Red Trail Energy (RTE), which owns an ethanol plant near Richardton, North Dakota, and the EERC began investigating CCUS as a way to reduce the carbon dioxide emissions associated with ethanol production. Reducing emissions at an ethanol facility makes the produced fuel more valuable to states that have low-carbon fuel programs, such as California, and could qualify for federal tax credits for capturing and storing CO2 in deep geologic formations. In partnership with NDIC through the North Dakota Renewable Energy Program and with DOE, research has been ongoing since 2016. Preliminary technical and economic feasibility of CCUS technology with ethanol production has been successfully demonstrated for the RTE site in previous phases, and current activities are focused on facilities design, geologic characterization, and public outreach.
Low-Pressure Electrolytic Ammonia Production Technology Development Project
The goal of this project is to develop a low-pressure electrolytic ammonia (LPEA) production process that enables commercially competitive ammonia production in small-scale plants powered by renewable and/or lower-cost off-peak electricity generated at coal/gas-fired utilities. Following successful project completion, the next step is an LPEA pilot-scale demonstration at a North Dakota utility, wind farm, or other appropriate site. Partners in the project are DOE’s Office of Energy Efficiency & Renewable Energy Advanced Manufacturing Office (AMO), NDIC Renewable Energy Program, North Dakota State University Mechanical Engineering Department, UND Chemistry Department, and Proton OnSite (Wallingford, Connecticut).
The electrical industry is second only to agriculture as the largest domestic user of water, accounting for about 40% of all freshwater withdrawals in the nation, with 90% used in fossil- and nuclear-based electricity generation. At the same time, global water resources are becoming more difficult to secure as water consumption outstrips the pace of renewal. The question of adequate supplies of water and the impact of power plant operations are, therefore, receiving growing attention. The EERC is working with the U.S. Department of Energy and a variety of corporate partners to reduce the water used in power systems.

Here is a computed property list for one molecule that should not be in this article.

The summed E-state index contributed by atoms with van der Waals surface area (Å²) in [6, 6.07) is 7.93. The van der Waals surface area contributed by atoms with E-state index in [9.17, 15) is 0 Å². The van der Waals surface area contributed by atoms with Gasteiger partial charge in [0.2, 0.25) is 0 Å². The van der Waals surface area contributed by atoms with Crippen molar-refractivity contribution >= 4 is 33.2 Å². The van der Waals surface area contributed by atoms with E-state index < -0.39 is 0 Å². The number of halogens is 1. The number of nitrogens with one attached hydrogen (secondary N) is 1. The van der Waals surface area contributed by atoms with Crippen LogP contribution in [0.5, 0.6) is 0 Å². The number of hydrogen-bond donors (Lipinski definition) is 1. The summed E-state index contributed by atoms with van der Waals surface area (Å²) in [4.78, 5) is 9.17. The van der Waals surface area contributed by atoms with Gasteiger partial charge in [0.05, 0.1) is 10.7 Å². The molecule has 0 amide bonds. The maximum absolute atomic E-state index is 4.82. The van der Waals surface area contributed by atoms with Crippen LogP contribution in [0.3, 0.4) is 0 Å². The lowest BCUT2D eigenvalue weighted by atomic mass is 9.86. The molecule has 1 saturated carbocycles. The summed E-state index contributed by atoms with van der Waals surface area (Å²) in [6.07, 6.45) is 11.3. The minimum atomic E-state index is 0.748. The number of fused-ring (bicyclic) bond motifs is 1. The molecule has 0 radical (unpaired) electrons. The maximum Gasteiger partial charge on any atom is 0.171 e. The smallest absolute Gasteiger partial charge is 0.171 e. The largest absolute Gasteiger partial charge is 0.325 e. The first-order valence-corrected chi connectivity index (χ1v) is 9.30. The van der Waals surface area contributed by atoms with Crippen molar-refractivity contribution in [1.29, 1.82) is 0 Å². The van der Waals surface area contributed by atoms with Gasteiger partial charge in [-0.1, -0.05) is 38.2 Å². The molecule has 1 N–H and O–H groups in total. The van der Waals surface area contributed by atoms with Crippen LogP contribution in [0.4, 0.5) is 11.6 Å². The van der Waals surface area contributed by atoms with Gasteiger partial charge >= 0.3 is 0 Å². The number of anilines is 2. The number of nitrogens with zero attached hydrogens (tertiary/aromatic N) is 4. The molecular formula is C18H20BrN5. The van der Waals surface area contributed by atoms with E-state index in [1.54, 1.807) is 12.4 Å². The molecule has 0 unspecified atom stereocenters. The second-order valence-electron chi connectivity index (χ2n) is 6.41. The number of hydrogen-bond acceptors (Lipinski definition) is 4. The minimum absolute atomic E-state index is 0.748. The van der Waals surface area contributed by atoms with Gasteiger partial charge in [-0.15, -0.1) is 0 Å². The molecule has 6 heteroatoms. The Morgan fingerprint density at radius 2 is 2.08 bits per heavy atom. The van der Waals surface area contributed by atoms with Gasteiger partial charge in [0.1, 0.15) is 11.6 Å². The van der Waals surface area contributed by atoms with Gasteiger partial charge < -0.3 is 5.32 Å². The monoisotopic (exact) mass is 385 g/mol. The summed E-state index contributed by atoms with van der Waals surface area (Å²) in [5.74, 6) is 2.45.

Rare-earth elements (REEs) are elements with special properties that make them useful
in high-technology products, such as smart phones, catalysts, hard drives, hybrid
electric vehicle engines, lasers, magnets, medical devices, and televisions. The United
States is 100% reliant on imports of REEs. China dominates the global market, with
over 80% of REE production in 2017. Estimates are that China's high REE resources
will be gone by 2025. Coal and coal by-products are promising domestic sources of
REEs, and we're leading several research projects to identify them.
Brine Extraction and Storage Test
Treatment and handling of high-TDS (total dissolved solids) waters associated with energy production are challenging and not readily or economically accomplished using conventional water treatment techniques. Geologic injection is often required to effectively manage fluids associated with electrical power generation, oil and gas production, and active reservoir management for geologic CO2 storage. As part of a public-private collaboration, we constructed a facility in western North Dakota to pilot-test high-TDS water treatment technologies that can produce alternate sources of water for industrial or domestic use, produce salable products, and meaningfully reduce brine disposal volumes. The pilot testing conducted through the BEST project provides critical understanding of technology performance under field operating conditions.